Now hes on baby food. That seems to REALLY stick to his gut. He goes to bed at about 8:30 and like I said, sometimes we have to go in at about 8 am to wake him up...
     
  17. Carl Miller

    Carl Miller Screenwriter

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    This sounds all too familiar to me. My son (now 14) was about 18 months before he finally settled down and got easier to care for.

    I worked nights 4:30pm-1:00am and got home about 2am each morning with what was and is still a 1 hour each way commute. I slept at most 3 1/2 hours each night, then got up around 6:00am to take care of my son when my wife went to work (same 1 hour commute for her) her 7:00-3:30pm job....My mother kicked in about 2 hours time everyday to help out in between our shifts.

    It wasn't fun. My wife and I argued constantly, and basically lived together like two baggy eyed strangers rather than as husband and wife. It takes a toll.

    But the thing is, it does get easier. My only recommendation is to find one night for yourselves. Get a babysitter, a relative, whoever...And go out as husband and wife. When my wife and I started doing this once a month or so, we started to feel better overall.

    If you and your wife aren't fighting, you're already doing a better job of this than we did. If you are fighting, when you go out clear the air and get back on the same page. Then enjoy yourselves for a night and live a little.

    I don't see any mention in your post about you and your wife getting out once in a while. There's nothing wrong with doing this, and it's pretty much a necessity in my opinion. It'll make you feel normal again, at least for a little while and that sounds like exactly what you need.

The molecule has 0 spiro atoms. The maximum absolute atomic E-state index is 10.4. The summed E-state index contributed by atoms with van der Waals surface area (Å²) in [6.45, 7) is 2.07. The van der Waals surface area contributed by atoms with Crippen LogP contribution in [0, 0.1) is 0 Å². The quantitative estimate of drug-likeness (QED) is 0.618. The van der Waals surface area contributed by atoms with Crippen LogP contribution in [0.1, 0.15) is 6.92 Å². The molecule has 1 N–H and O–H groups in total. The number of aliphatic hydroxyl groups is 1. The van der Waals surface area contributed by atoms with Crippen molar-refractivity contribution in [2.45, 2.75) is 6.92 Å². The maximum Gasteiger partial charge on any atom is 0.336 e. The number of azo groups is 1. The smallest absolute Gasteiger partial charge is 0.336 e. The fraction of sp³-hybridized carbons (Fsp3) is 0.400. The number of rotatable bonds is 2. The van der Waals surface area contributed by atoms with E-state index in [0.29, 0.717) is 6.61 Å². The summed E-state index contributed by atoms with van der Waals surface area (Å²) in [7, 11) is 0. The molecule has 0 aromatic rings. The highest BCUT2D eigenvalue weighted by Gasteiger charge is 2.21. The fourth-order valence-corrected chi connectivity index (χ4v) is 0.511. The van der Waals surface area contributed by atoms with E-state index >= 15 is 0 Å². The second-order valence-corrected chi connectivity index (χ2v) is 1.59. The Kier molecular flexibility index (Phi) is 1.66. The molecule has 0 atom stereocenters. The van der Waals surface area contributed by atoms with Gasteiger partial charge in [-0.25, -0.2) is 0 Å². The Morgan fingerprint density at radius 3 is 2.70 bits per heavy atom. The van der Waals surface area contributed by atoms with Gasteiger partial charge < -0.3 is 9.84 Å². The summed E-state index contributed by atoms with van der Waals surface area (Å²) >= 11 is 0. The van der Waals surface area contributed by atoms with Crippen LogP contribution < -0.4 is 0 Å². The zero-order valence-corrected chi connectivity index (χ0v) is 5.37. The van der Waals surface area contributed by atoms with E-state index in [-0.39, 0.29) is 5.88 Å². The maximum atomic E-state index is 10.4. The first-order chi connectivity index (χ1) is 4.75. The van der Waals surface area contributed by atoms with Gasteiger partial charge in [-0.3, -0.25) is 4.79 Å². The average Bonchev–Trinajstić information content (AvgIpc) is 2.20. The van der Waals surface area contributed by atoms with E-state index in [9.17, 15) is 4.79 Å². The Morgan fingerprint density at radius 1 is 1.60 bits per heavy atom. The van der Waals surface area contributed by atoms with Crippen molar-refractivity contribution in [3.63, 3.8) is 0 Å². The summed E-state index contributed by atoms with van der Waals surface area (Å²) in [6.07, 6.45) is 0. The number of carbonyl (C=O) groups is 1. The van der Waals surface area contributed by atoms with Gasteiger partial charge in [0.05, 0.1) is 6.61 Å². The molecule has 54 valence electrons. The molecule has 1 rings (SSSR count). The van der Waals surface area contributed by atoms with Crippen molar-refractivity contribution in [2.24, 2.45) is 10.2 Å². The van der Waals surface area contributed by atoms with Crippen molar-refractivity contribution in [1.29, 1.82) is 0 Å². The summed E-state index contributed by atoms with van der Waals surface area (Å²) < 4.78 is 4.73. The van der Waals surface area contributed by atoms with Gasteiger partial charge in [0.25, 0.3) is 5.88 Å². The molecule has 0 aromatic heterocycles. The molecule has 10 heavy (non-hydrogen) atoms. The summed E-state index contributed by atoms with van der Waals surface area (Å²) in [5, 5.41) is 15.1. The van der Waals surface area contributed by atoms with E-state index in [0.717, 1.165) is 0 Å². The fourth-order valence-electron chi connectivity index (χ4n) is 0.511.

As for the rest...Our second child (now 10) was much easier. She was a quiet baby, slept and ate without too much fuss and was all around pretty easy to raise. It's just luck of the draw.
     
  18. Joe Szott

    Joe Szott Screenwriter

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    You people are going to hate me.

    Our first boy started sleeping through the night at 3 months, he's now 2.5 yrs and typically sleeps like the dead.

    Our second child is 6 mo and slept through the night (or 6 hours of it [​IMG]) at 3 weeks! He is exceptional, but we have an iron program we follow. It's tough for a week or two but then it is sweet slumber from then on out...
     
  19. Malcolm R

    Malcolm R Executive Producer

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    Just wait 'til she's a teenager. :wink:
     
  20. Mark Murphy

    Mark Murphy Supporting Actor

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    I think that is fantastic that you were so fortunate w/your kids. At least you appreciate it. There are people
    I work with that constantly complain about their healthy kids. I politely tell them to take it somewhere else. My 3 yr old has had medical problems since day one and sleep was always at premium early on. He had a digestive condition that made it difficult for him to rest comfortably. The result was many a sleepless night for my wife and I for the first year. Maybe, in a way, it made things a little easier for us because we understood why he didn't sleep through the night, but it did take its toll. Thankfully, my son is completely past his digestive issues and he sleeps through the night all the time. Getting him to stay in bed is another story.